Saturday, April 30, 2016

New Release Boxed Set for only $0.99: All 3 Books in the Seattle Wolf Pack Series by Kristin Miller @EntangledPub @kristinmiller02

You’ll hunger for more…



Delicious alpha heroes protecting their mates at all cost? Yes, please. Take a bite out of these three, steamy full-length novels from New York Times bestseller Kristin Miller in this exclusive boxed set for a limited time only. Exquisite paranormal love stories with super hot alphas and the tenacious heroines who make these werewolves howl.

Devour them all in just one click - for $0.99!!

Gone With the Wolf
When CEO and alpha werewolf Drake Wilder discovers that his one true love is a secretary in his company, his primal instincts kick into overdrive. Free-spirited bartender Emelia Hudson wants nothing more than to make her Seattle-based bar succeed. Upon learning that her bar has become property of Wilder Financial, Emelia is determined to get some answers. When Drake’s twin brother senses that Drake has found his match—and now inherits their father’s billion dollar estate—he plans to take Emelia out. Drake vows to protect her at all costs, but he might have to pay with his own life.

**My 5-Star Review Snippet**

Gone with the Wolf is a really great novel. It combines the normal werewolf and bonded mate scenario with a lot of other not so common themes. Bonded mates in Kristin Miller's novels are called Luminaries and to me that sounds like a great title to have. The author takes a normal, everyday human and transforms her into the object of lust and desire for a local werewolf. We are taken on a journey that invades the life of a hardworking, independent woman who is oblivious to the paranormal world around her. She fights for the business she has worked so hard to build, not allowing a huge corporation to come in and take over. Emelia is strong willed and stands up for herself and doesn't allow anyone to swoop in and treat her like anything less than an equal.

Drake is a fantastically written main character. He fights the attraction to Emelia at first, even going to far as to deny that their first touch was anything out of the ordinary. When that doesn't work, he tries to bring her into his world the best way he know how - which backfires at certain times. He knows that with the Alpha title at stake, the life of the Luminary he finds would be in danger from his brother Silas. Unfortunately, Drake underestimates just how much danger Emelia would be in.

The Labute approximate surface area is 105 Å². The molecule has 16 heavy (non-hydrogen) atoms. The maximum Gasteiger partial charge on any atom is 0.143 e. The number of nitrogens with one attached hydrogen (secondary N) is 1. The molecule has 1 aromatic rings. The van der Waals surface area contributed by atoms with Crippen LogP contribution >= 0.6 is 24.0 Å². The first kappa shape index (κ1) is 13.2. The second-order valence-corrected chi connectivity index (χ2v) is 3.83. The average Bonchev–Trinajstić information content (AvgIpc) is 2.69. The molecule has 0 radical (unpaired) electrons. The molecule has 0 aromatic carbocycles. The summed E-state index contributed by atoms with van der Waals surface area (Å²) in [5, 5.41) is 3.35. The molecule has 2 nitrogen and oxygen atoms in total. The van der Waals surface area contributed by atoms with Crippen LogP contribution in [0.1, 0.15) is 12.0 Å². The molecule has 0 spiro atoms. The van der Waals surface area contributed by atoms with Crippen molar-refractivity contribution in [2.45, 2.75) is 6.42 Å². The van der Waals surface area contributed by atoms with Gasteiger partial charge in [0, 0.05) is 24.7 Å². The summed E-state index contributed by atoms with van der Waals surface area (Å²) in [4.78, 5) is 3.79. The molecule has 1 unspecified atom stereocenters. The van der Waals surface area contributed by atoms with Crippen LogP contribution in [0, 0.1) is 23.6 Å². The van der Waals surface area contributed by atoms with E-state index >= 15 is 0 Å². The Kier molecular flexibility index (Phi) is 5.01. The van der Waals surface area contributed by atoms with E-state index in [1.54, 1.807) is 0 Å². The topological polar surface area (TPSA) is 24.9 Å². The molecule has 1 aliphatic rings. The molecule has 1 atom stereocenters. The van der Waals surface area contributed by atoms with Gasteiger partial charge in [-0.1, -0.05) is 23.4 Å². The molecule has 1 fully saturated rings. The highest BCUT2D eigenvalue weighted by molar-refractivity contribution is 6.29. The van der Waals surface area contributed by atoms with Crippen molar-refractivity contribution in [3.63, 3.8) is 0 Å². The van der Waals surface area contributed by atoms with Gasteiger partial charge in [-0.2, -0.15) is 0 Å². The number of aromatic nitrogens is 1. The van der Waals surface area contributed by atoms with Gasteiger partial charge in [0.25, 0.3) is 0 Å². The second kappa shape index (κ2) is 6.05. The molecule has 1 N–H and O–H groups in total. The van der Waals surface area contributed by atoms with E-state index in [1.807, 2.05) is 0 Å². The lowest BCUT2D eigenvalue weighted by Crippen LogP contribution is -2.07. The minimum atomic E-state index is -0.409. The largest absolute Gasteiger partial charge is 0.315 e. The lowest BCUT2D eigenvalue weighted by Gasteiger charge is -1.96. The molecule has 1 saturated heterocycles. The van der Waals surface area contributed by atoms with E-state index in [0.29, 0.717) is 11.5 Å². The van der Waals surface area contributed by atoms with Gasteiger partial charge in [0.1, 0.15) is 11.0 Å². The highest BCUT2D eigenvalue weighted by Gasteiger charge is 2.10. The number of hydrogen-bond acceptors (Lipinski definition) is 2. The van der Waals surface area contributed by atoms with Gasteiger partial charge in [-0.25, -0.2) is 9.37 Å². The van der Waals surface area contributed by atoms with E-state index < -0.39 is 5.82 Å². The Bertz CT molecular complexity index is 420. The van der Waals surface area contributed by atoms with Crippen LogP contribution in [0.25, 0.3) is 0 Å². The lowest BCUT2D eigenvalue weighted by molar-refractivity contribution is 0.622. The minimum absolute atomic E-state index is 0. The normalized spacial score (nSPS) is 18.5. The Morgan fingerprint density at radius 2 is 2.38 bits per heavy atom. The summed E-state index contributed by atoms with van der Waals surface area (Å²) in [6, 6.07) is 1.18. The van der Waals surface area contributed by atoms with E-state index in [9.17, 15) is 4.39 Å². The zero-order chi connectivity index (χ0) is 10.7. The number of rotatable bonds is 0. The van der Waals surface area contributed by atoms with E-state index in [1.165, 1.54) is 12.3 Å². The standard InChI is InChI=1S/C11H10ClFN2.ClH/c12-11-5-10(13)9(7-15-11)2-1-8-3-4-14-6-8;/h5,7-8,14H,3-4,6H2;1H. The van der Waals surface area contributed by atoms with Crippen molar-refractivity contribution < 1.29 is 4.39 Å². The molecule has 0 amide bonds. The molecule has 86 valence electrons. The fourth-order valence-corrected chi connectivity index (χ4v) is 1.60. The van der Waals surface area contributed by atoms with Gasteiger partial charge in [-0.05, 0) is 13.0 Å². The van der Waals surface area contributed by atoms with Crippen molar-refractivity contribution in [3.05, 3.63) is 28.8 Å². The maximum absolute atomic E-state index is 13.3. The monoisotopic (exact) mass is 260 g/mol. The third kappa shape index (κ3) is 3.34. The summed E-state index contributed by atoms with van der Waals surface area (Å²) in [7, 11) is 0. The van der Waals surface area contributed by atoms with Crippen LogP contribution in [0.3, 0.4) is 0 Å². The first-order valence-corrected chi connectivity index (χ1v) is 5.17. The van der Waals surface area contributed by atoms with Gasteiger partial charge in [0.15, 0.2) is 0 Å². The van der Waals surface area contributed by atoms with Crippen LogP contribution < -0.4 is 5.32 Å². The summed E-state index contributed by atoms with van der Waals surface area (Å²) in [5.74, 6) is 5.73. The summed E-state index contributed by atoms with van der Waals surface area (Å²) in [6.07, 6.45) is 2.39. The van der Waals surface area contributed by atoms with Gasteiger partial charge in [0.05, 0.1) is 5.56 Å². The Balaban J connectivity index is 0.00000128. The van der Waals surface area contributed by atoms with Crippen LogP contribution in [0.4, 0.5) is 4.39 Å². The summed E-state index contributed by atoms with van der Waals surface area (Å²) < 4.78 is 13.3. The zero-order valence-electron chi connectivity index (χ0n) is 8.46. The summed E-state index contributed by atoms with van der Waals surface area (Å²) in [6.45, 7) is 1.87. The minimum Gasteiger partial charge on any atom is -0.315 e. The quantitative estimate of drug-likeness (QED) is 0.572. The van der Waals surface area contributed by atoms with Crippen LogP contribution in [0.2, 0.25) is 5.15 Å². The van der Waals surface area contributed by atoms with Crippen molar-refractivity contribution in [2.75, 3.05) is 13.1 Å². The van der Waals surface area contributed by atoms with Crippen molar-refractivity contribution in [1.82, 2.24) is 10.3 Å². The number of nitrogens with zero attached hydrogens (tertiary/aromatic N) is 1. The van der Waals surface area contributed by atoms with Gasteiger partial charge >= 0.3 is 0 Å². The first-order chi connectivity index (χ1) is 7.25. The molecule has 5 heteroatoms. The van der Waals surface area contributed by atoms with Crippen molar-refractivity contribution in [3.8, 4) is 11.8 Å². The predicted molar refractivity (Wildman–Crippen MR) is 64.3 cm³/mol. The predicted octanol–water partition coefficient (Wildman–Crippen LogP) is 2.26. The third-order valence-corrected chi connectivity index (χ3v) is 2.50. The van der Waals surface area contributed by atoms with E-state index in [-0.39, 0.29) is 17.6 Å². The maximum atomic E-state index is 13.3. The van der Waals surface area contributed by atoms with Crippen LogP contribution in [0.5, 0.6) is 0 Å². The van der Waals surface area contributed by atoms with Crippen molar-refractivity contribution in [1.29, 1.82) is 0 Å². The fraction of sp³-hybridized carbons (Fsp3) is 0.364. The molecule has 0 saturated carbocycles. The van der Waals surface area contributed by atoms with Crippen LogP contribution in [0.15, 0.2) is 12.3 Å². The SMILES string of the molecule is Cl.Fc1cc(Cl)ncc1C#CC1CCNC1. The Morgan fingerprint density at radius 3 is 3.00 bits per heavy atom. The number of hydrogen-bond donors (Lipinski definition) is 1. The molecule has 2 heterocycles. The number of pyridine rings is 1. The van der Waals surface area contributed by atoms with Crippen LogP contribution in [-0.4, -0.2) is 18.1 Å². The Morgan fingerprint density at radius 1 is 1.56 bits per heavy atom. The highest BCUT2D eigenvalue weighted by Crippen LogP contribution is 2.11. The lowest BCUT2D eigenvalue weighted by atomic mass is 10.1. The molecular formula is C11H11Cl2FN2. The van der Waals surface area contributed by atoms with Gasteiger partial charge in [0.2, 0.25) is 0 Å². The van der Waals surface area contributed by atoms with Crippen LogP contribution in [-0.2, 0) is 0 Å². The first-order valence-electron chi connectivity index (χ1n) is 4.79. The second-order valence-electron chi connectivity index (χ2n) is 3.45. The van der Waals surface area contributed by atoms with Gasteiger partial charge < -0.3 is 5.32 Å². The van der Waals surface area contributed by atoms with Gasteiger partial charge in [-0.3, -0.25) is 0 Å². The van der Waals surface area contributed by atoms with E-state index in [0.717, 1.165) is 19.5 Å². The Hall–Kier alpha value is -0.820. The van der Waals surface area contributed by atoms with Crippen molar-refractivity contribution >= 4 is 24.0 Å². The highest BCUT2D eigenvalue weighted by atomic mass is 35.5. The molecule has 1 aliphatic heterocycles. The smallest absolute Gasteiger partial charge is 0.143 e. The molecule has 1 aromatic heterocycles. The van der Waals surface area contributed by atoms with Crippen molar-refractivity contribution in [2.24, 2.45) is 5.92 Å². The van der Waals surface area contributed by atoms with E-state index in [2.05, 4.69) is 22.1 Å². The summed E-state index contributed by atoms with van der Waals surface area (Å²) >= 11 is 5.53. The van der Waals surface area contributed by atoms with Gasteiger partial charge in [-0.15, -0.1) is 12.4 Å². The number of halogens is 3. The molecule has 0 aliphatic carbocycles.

Gone with the Wolf has its extremely tender moments but is full of action, drama, and suspense.

I enjoyed it - and I think you all will, too!

**Content Warning: There are adult scenes appropriate for those 18+ only.

Review Copy Courtesy of: Entangled Publishing/NetGalley, at no cost, in exchange for an honest review.
Four Weddings and a Werewolf
Logan Black, former Marine and bodyguard for the Seattle Wolf Pack, hates weddings and has no plans to enter into matrimonial misery. But when he’s hired to protect a hot-to-trot wedding planner with a werewolf stalker, he’s forced to put his feelings aside. Not such an easy task when the damsel can turn him on with a single smoldering glance. The chemistry between them seems fated, but with his playboy attitude, her hatred for werewolves, and a stalker lurking in the shadows, will passion be enough to keep them together?

**My 5-Star Review Snippet**

Four Weddings and a Werewolf is a fantastic second book in the Seattle Wolf Pack series. There isn't a lot of crossover but, if you've read Book 1, you know we first meet Logan there. We also get a small, important scene featuring Drake and Emelia. I loved the mystery behind the stalker, which is how the author unites Veronica with Logan. I did figure out who the stalker ultimately ended up being but until the key scene played out, it was purely speculation on my part.